November 2014, WWP and Buffalo Field Campaign submitted an Endangered Species Act listing petition to the US Fish and Wildlife Service. Yellowstone bison are the only remaining wild population of plains bison with genetic integrity and still roams freely in the United States; nearly all other bison are genetically interbred with domestic cattle.
The petition is available to be read online here. Thanks especially to WWP’s California Director Dr. Michael Connor for this excellent review!
Plains Bison (Bison bison) are an icon of the West. They are a keystone species ~ their distinctive grazing, wallowing and horning behavior creates important habitat for many species, including imperiled sage-grouse. Unfortunately, like many native wildlife species, the bison has been pushed to the brink of extinction and held there by competing commercial interests.
Once numbering 50 million strong, there were fewer than 25 wild bison remaining in the remote interior of Yellowstone National Park at the turn of the 20th Century. Those few survivors were protected, and the population supplemented with bison captured elsewhere on the Great Plains, and the species was able to survive. The bison in the Yellowstone area are one of very few wild populations in North America today, and the only wild population in Montana.
The Yellowstone population of 2000-5000 animals represents a tiny fraction of the original plains bison numbers, and wild bison now occupy less than 1% of their original native habitat. Most bison in the U.S. today are owned and managed as livestock and have mostly been hybridized with domestic cattle so they no longer retain their genetic identity as wild bison. The Yellowstone bison population is perhaps the only population that has not been hybridized. For this reason, the Yellowstone population is widely recognized as critical to the overall survival and recovery of the species.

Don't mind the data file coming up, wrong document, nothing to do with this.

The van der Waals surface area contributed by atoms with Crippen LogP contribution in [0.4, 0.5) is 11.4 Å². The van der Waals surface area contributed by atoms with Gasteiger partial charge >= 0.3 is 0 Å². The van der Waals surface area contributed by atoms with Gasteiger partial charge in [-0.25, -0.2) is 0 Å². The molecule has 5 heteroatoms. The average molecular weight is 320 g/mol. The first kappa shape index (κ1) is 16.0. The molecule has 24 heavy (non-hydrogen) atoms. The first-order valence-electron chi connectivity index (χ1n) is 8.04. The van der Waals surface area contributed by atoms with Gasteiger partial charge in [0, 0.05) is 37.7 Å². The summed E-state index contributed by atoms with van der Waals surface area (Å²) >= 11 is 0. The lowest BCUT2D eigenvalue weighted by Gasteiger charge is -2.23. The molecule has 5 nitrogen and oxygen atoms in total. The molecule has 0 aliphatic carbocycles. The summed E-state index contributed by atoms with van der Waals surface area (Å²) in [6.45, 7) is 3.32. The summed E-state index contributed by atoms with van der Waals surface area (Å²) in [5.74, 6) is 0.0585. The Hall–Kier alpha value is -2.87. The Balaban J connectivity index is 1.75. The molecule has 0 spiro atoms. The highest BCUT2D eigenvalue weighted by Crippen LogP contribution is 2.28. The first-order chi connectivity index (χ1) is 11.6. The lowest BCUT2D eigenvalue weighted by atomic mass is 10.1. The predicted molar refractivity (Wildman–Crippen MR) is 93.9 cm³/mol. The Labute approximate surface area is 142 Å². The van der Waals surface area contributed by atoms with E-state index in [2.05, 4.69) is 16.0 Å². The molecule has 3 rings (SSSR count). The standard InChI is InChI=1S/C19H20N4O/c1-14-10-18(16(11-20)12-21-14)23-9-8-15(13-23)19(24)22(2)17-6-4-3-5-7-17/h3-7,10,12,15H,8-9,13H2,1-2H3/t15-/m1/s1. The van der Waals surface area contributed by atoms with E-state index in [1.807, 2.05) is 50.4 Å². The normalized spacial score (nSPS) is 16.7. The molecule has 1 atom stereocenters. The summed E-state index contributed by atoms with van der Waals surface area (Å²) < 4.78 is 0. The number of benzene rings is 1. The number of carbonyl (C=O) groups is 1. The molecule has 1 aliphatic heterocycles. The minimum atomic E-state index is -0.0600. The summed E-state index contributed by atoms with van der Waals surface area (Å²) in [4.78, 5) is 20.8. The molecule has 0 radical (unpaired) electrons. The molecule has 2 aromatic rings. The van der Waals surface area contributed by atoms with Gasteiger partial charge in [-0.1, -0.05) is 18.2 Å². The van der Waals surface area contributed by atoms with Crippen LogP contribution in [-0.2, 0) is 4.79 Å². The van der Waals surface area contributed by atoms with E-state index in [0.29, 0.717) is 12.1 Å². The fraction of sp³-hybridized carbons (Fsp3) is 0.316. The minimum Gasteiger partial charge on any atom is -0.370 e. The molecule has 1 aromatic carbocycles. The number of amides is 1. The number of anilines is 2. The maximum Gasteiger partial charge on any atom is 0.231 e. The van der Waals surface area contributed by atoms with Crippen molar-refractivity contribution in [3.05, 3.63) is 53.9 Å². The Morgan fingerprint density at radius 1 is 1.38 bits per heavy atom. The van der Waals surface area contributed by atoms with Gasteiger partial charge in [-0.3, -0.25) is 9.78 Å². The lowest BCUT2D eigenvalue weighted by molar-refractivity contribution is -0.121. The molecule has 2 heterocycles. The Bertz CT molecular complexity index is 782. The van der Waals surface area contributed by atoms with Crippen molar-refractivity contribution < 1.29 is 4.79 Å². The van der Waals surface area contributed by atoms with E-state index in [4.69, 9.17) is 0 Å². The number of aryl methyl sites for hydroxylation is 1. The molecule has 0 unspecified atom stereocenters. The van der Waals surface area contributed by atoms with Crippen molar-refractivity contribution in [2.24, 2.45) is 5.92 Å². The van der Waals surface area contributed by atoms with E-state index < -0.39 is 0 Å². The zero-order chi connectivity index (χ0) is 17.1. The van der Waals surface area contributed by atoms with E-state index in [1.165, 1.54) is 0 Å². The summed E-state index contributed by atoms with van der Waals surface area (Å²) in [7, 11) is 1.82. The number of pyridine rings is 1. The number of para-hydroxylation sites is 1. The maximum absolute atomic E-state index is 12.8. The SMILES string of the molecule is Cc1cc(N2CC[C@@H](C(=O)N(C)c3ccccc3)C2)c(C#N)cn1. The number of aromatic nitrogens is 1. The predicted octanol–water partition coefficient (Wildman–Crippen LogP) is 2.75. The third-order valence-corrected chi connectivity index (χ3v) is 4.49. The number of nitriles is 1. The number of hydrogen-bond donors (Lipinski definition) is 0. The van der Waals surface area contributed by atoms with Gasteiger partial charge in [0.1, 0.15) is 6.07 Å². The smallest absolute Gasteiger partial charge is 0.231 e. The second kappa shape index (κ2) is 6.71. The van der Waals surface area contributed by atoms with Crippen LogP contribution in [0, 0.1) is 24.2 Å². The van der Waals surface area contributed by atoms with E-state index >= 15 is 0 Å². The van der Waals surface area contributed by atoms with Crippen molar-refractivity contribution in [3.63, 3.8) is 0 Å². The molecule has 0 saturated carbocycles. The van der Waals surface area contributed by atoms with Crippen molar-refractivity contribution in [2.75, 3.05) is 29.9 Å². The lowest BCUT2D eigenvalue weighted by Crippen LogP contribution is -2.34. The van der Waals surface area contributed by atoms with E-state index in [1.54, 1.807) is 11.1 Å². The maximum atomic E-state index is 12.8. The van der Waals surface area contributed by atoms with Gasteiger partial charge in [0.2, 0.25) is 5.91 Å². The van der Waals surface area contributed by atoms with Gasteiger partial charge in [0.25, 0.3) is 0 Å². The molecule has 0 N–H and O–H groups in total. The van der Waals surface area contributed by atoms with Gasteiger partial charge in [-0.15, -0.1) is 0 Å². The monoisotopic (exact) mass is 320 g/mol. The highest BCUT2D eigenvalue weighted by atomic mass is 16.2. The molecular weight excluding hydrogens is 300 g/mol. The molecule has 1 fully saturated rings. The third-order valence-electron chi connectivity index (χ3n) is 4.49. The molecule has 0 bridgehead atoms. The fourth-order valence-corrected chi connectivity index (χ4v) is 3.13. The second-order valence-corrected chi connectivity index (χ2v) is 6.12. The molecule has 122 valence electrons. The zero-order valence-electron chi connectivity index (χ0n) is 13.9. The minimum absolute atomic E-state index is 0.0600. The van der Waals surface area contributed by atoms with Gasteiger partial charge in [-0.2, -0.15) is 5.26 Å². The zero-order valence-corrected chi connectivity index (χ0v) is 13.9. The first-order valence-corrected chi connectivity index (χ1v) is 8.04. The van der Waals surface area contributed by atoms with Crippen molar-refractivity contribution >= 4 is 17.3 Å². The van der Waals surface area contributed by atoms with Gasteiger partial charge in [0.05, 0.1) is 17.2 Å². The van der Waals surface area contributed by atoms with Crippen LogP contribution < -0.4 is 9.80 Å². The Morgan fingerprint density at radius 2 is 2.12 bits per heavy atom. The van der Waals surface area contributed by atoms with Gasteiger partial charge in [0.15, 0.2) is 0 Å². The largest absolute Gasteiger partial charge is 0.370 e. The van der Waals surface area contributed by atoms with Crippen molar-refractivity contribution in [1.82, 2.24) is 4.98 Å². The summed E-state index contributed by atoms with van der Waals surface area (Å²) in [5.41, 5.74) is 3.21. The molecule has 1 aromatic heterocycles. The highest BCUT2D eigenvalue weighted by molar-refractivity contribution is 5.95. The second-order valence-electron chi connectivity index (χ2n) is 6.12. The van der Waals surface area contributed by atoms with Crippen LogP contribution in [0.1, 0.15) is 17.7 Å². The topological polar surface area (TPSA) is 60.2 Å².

Why are bison being slaughtered?
Bison are under attack due to public lands ranching and the disproportionate influence of livestock interests on state and federal government agencies. The National Park Service, the Forest Service, the Animal and Plant Health Inspection Service (APHIS), the State of Montana, and livestock associations use the fear of brucellosis (Brucella abortus) transmission from bison to cattle to justify aggressive management. Brucellosis is a bacterial disease originally introduced to bison by domestic cattle that can cause a cow to abort a calf and can reduce milk production. Transmission from bison to cattle has never happened in the wild, and is unlikely to happen. Kilpatrick 2009.
The real reason bison are primarily confined to the Park is more a matter of control over land and grass. Bison compete with livestock for food. Currently, public land ranchers enjoy exclusive privilege to federal grazing allotments surrounding Yellowstone National Park. The livestock industry fears that if wild bison were allowed more room to roam – on our public lands – that would mean more grass going to wildlife and less grass for cattle, i.e. less profit in livestock ranching operations.